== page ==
YOUNG people who juggle school alongside caring responsibilities told a conference about the things they wished their teachers understood.

The Dorset charity MYTIME Young Carers held the county’s first summit to bring young people together with teachers, council officials and the world’s leading expert on young carers.

Dorset has 600 registered young carers – but it has been estimated that one young person in 10 has a caring responsibility, so the county’s real number of young carers could be 10,000.

The education summit ended with the top messages the young carers wanted to send to professionals – including “I’m tired”, “There’s a reason I’m easily distracted”, “I often feel different and alone” and “Being around other young carers is a relief”.

Young carers can find it difficult to finish homework, get to school on time or attend regularly.

If they are worried about a relative, or experiencing high levels of stress at home, they may struggle to concentrate in class.

As a result, they achieve on average nine grades lower at GCSE than their peers.

Lara, a young carer from Dorset, said: “I’ve been caring for my mum since I was about four. It’s been hard to keep up with homework and I’m always getting detentions.”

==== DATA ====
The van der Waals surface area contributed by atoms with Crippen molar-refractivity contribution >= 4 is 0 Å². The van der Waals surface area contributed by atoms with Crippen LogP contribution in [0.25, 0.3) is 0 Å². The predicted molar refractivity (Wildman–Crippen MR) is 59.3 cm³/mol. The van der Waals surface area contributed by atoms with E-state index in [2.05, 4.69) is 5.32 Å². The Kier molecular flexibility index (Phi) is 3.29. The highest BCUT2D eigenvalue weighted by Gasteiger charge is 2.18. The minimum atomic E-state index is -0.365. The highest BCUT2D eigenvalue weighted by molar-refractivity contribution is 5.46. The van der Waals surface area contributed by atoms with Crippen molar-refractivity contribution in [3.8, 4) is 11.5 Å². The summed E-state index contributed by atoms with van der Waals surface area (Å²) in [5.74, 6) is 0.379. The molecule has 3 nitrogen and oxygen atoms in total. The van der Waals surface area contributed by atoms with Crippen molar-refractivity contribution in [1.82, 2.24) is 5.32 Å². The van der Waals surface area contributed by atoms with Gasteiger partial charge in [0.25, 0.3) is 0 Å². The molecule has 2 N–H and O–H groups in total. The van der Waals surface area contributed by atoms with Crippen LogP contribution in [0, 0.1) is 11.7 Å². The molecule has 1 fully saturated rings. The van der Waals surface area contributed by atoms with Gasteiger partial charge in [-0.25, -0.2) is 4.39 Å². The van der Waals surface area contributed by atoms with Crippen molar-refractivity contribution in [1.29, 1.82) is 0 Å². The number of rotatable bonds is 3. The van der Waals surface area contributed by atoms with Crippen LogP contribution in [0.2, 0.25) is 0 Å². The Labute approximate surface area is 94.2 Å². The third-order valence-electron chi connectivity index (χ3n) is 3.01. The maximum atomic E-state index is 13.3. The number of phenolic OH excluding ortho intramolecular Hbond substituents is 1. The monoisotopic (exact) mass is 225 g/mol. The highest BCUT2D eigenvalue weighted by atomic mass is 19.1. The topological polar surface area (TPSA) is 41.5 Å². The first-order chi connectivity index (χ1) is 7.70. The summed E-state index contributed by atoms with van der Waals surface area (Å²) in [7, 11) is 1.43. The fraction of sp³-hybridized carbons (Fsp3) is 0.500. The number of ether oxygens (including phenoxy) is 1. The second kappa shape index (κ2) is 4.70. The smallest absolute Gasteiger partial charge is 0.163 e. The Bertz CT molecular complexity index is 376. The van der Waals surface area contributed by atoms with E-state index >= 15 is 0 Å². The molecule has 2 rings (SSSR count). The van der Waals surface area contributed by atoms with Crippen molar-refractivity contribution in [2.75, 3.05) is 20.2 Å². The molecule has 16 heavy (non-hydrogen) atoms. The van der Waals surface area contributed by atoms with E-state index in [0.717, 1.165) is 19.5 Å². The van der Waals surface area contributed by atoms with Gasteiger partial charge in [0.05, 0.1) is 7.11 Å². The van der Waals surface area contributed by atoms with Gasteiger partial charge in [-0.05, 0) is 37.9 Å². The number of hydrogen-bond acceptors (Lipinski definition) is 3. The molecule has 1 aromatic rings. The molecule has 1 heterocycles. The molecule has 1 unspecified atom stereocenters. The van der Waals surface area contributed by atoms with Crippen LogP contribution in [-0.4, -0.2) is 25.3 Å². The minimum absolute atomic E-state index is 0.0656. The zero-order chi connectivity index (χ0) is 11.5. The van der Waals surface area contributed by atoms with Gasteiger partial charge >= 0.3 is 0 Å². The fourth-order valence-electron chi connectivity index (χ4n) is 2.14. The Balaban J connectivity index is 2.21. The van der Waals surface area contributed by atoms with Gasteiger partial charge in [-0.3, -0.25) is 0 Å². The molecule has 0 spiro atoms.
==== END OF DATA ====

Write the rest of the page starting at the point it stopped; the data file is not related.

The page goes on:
Her brother, Bradley, said: “Sometimes there are more pressing things to do than homework when you’re caring for someone.”

Professor Saul Becker, deemed the world’s top expert on young carers, said: “Hearing the stories of young carers and seeing so many representatives from educational establishments attend was incredible. It’s so important to raise awareness of the challenges young carers face and the steps that educators can take to support them.”

Other speakers at the event, held at Bournemouth University, included Ben Antell, regional director for United Learning; Samantha Viney, principal of Glenmoor and Winton Academies; and Jane Pope, pastoral care worker and young carer champion at Burton CofE Primary School.

Krista Sharp, chief executive of Poole-based MYTIME Young Carers, said: “The purpose of the summit was to bring together teachers, people from the voluntary sector, academics from universities and people from local authorities to essentially upskill them on who young carers are and what they wish their teachers knew.

“I was a teacher for 13 years and I never had any training on who young carers were and how to identify them and support them in my classroom.

“I realised I had probably been punishing the carers inadvertently for their caring role.”

She added: “The legacy is that the professionals that were in the room would go back to their roles and responsibilities in schools and local authorities with a better understanding of young carers but also with a series of strategies that they know will work.”

'What I wish my teachers knew': The 10 messages young carers delivered to professionals:

I don’t get much time for myself.

I’m tired.

There’s a reason for my behaviour.

There’s a reason I’m easily distracted.

I don’t always know what I need

We’re all different.

I’ve developed lots of skills through caring.

It’s frustrating when you tell me it’ll all be OK.

I often feel different and alone.

Being around other young carers is a relief.